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Around 1261, the troubadour Rutebeuf (“Roast Beef”) published an early French miracle play, Le Miracle de Théophile.
Little did he know that he was about to make Wiccan history.
Based on 11th century Christian legend, the play tells the story of Theophilus (“god-lover”) of Adana, who sells his soul to the Devil. The Devil is called up, by a sorcerer named Salatin, with a mysterious chant:
Title: Romancing the Null (The Outlier Prophecies Book One)...
Last week I attended an opening at a local art gallery.
Someone was handing out zucchini.
No, it wasn't some abstruse performance piece. What it meant was: it's July in Minnesota.
Oh gods, it's that time of year again. Overabundance, thy name is zucchini.
Well, it's almost here: the time of year that they named the Summerland for.
The apples ripe and fragrant on the branches, and overhead in the trees, that unmistakable, piercing, electric drone.
Welcome to the Season of the Cicada.
Around here they say that the cicadas call only when it's 80° or warmer: clothing-optional weather. To judge from my own experience, this may well be true.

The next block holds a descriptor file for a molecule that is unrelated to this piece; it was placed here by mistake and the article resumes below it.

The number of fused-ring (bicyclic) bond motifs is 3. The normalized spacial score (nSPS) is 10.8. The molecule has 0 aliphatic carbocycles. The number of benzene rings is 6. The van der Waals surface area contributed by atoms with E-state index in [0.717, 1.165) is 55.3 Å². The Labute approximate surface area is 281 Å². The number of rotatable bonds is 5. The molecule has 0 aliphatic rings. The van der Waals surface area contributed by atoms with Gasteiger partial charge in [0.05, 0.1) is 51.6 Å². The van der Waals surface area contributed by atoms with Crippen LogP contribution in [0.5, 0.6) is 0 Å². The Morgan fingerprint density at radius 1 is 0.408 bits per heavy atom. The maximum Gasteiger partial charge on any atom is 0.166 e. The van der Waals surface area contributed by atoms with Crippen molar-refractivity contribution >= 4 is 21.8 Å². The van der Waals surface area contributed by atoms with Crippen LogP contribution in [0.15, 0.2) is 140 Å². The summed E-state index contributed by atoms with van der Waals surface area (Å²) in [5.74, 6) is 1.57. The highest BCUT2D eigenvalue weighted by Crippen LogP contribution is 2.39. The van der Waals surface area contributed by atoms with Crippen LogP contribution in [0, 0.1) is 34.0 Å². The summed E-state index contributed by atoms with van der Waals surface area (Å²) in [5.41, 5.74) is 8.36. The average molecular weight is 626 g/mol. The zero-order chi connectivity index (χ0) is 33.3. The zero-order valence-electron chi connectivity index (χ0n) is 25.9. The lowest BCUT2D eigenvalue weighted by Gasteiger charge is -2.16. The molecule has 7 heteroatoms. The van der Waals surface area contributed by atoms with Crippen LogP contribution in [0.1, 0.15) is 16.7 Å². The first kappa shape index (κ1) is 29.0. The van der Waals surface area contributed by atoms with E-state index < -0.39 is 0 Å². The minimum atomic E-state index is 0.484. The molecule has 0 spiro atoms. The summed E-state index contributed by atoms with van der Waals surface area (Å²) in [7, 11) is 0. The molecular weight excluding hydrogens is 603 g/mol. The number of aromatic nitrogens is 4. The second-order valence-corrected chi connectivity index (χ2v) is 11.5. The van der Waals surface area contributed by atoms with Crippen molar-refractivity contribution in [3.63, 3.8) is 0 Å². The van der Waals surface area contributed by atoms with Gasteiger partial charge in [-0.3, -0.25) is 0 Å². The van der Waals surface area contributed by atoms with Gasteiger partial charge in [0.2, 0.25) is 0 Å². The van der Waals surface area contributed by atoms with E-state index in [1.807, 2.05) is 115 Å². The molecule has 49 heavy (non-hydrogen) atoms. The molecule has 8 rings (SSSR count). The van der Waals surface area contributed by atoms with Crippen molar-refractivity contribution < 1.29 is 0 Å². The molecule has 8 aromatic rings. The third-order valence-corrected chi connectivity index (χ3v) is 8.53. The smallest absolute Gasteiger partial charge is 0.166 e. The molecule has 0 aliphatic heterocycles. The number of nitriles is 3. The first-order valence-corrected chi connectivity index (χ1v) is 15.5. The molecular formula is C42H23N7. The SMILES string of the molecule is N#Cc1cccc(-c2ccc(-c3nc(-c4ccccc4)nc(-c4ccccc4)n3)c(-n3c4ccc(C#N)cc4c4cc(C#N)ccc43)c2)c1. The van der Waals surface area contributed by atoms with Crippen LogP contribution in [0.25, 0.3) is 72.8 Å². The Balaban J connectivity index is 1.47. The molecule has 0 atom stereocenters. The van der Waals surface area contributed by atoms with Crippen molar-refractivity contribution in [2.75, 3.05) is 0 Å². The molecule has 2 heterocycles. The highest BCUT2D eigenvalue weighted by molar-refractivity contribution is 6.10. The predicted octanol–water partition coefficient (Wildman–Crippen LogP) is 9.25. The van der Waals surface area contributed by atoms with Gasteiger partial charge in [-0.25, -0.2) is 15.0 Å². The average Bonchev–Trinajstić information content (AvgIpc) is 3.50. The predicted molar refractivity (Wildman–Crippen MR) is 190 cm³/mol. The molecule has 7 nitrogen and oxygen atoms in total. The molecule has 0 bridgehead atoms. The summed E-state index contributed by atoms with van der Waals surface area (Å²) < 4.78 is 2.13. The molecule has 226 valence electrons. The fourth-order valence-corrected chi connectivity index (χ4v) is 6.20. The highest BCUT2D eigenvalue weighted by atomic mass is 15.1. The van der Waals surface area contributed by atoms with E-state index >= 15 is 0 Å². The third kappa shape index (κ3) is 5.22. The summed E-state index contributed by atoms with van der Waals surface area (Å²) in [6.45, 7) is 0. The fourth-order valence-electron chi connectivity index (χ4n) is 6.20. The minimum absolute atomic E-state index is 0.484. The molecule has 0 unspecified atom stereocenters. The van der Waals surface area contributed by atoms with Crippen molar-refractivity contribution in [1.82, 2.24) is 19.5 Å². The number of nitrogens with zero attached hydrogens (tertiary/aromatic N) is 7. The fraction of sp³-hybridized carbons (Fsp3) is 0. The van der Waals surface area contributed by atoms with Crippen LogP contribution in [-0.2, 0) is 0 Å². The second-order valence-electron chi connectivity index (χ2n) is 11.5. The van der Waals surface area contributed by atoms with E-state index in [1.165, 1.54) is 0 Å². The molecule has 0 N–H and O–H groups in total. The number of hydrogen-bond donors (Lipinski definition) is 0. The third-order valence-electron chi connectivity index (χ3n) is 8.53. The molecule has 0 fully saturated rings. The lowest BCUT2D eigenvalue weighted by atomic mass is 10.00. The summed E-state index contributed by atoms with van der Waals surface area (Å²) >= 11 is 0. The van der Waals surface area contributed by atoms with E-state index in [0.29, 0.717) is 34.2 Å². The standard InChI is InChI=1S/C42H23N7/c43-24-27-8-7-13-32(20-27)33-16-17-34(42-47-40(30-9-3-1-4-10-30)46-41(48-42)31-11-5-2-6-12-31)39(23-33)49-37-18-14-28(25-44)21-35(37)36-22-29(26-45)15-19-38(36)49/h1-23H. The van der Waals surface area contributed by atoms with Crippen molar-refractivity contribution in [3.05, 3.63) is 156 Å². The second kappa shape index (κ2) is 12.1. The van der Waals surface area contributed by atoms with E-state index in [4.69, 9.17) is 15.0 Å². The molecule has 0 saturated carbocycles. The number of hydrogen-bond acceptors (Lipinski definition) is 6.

The name comes from the Romans, by way of the French. Before that, say the etymologists, it was a “Mediterranean” word. Who knows? It may even be Minoan.
Because cicadas, like snakes, shed their skins as they grow, and because their nymphs incubate in the earth and pop forth whole and all, they're associated in the Received Tradition with rebirth and immortality. Fittingly do they sing to the dead in the orchards of that Other World.
Caution: Rant Alert.
Och. The Olympics just haven't been themselves since the barbarians took them over.
Every four years, the International Olympic Committee—the world's third most corrupt international body (after the Vatican and FIFA)—rakes in billions in bribes and awards the quadrennial Summer Games to a municipality which then bankrupts itself building white elephant sports venues that will never be used again.
I say, move the Games back to Greece. Permanently.